I always look forward to the filings and oral arguments by the plaintiffs — and winners — of the landmark litigation known as McCleary v. State of Washington.
The first reason is that I’ve always found them on the right side of the issue that our state constitution makes the state’s first obligation to provide for and pay for the education of all students.
That the arguments are presented so forcefully, even humorously, is the other reason policy nerds enjoy the writings and pleadings by Seattle attorney Thomas Ahearne. The Seattle attorney is clear, blunt and not above telling the members of the state Supreme Court what their job is.
“This court is not some meaningless bystander that watches the other branches violate the constitution and make excuses for why it can’t get involved and write an op-ed piece that says ‘Hey, guys, get around to complying someday,'” Ahearne told the court in June 2011.
But perhaps high expectations is why Ahearne’s most recent filing — a response to the state’s latest self-evaluation — is disappointing. Blame his client list — mostly school districts and teachers unions — more than Ahearne for a response that is long on rhetoric and a little casual with some history.
For instance, it attempts to counter the slogan of legislative Republicans — “Reform Before Revenue” — with the equally unhelpful “Revenue Before Reform.” To which the rational response is, can’t we do both at the same time?
And on teacher and staff salaries, Ahearne includes several quotes from the court’s decision, some attributed to previous studies, that the state has “consistently underfunded staff salaries and benefits” and that it provides “far short of the actual cost of recruiting and retaining competent teachers, administrators and staff.” More money, he argues, is needed to satisfy the court.
That, however, leaves out important context. King County Superior Court Judge John Erlick’s initial ruling in McCleary described the problem like this: “The consistent evidence was that school districts routinely supplement the state funding for teacher salaries and benefits in order to attract and retain quality teachers.”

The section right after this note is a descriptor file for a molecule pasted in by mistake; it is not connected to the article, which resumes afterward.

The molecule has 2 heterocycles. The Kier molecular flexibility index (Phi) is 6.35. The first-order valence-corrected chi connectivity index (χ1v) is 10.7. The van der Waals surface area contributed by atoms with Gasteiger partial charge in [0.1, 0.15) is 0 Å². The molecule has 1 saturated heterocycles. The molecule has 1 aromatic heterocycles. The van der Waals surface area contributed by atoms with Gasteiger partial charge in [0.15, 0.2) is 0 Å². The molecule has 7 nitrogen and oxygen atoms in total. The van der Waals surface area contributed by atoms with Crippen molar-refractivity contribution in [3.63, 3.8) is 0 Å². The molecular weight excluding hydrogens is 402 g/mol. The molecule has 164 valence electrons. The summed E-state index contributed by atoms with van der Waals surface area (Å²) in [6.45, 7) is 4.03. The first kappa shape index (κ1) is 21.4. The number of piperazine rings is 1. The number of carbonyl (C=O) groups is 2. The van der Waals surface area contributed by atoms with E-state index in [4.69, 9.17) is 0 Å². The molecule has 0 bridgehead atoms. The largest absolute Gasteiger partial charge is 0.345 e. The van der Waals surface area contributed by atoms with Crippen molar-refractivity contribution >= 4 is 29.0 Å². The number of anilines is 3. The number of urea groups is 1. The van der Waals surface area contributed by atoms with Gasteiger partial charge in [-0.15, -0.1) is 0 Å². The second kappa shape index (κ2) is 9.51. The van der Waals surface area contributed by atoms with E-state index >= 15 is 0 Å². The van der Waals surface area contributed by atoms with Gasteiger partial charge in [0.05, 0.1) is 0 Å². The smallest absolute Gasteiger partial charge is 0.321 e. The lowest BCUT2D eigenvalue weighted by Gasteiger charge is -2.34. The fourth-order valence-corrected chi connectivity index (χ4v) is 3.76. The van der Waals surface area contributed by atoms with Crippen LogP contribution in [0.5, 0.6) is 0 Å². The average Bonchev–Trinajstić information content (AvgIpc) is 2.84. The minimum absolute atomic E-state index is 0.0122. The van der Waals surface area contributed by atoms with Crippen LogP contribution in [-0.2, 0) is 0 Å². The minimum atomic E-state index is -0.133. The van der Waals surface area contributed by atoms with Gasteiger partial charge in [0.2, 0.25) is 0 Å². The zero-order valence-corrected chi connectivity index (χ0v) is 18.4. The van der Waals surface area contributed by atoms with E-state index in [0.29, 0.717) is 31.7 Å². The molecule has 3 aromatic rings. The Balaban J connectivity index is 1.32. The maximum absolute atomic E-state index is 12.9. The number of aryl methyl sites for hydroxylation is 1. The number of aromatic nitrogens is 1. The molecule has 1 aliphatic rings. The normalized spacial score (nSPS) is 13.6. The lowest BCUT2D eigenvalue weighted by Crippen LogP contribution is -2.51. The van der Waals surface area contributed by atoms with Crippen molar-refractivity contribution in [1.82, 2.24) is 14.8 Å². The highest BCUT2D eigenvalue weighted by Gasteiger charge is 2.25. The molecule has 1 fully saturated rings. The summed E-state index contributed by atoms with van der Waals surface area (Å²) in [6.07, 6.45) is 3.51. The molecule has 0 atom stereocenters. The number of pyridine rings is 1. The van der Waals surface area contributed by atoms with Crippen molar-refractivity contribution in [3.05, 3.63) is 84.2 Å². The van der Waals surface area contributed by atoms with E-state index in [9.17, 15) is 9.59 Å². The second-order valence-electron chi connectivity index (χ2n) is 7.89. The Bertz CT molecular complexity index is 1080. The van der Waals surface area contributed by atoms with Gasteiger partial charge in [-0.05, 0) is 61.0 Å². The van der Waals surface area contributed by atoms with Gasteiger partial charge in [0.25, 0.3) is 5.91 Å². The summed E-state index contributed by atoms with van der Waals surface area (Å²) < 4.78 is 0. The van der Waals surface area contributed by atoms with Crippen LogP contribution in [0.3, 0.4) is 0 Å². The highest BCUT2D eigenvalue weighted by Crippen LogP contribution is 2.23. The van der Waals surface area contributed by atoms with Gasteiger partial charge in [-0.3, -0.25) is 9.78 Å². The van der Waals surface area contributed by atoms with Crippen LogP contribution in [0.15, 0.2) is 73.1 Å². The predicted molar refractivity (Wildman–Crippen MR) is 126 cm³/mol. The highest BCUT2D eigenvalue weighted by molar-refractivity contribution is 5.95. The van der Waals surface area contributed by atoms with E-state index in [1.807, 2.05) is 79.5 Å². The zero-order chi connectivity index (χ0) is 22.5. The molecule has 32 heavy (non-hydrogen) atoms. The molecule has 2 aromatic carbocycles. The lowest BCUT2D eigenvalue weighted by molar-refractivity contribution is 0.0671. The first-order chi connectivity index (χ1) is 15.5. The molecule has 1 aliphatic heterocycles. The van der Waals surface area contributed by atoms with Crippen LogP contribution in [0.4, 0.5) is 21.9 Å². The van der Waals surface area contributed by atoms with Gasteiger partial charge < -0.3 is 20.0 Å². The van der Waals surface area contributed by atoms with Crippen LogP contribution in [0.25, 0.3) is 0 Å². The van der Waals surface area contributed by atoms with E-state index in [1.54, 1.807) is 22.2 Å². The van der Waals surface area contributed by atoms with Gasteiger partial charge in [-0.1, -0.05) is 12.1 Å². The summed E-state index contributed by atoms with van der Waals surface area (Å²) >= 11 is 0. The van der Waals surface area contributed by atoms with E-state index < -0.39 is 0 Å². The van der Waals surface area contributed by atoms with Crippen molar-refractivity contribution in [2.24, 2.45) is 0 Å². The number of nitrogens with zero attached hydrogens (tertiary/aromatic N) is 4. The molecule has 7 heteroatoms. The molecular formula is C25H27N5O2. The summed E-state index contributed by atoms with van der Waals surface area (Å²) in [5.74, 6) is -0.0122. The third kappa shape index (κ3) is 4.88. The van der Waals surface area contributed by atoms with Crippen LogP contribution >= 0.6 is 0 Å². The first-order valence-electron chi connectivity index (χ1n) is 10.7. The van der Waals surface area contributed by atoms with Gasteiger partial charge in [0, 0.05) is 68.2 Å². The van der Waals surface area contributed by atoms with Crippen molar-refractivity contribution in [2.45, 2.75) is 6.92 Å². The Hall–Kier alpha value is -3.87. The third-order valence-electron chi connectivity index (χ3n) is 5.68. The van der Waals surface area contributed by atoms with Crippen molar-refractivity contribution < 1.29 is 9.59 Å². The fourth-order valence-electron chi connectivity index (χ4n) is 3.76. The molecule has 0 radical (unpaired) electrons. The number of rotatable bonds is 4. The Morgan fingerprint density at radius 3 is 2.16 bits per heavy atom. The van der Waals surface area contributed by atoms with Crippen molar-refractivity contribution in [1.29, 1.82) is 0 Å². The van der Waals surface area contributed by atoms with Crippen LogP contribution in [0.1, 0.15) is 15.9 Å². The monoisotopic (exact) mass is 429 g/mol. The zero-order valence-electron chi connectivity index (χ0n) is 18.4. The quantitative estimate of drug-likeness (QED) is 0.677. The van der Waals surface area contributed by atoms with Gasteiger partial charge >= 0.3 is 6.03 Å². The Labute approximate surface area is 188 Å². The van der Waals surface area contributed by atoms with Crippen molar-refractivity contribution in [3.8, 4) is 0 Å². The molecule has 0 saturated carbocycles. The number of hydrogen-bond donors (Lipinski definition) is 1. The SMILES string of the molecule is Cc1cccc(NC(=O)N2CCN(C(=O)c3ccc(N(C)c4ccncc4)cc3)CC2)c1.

A subsequent study commissioned by a work group on compensation concluded that the combined contribution of state funds and levy dollars makes teacher pay both adequate and competitive. Fringe benefits were termed “unusually generous.”
State open to criticism
The issue, therefore, isn’t adequacy of pay, as the plaintiffs’ filing suggests, but the source. To satisfy McCleary, more salary money needs to come from the state and less from local levies. And while Ahearne is correct that the Legislature did not add much state money for salaries, neither did it reduce amounts coming from special levies or do anything to reform a broken and inequitable local levy system.
That dramatic failure of political courage by both the Legislature and Gov. Jay Inslee should have provided fertile ground for Ahearne and his clients. Rather than point it out, however, the plaintiffs left it out, perhaps to keep alive the fantasy that they will get full funding of salaries from the state without a corresponding reduction in the size of local levies.
The state left itself open for criticism — and perhaps a rebuke from the court — because its filing was so self-congratulatory due to the addition of $1 billion in public school funding. While that sounds like a lot, it is nowhere near where the state needs to be to meet the court’s demand for ample funding by 2018.
The state’s filing also ignored — again — the court’s repeated demand for a specific plan to show how it would meet that deadline. That did draw Ahearne’s fire, as it should. Ahearne is most forceful in concluding that it is time for the court to demand more of the governor and the Legislature and prepare sanctions if progress toward full funding by 2018 isn’t demonstrated.
“Each year of amply funded education delayed is a year of amply funded education forever lost,” he wrote.
The court will respond to both filings, most likely before the 2014 legislative session convenes.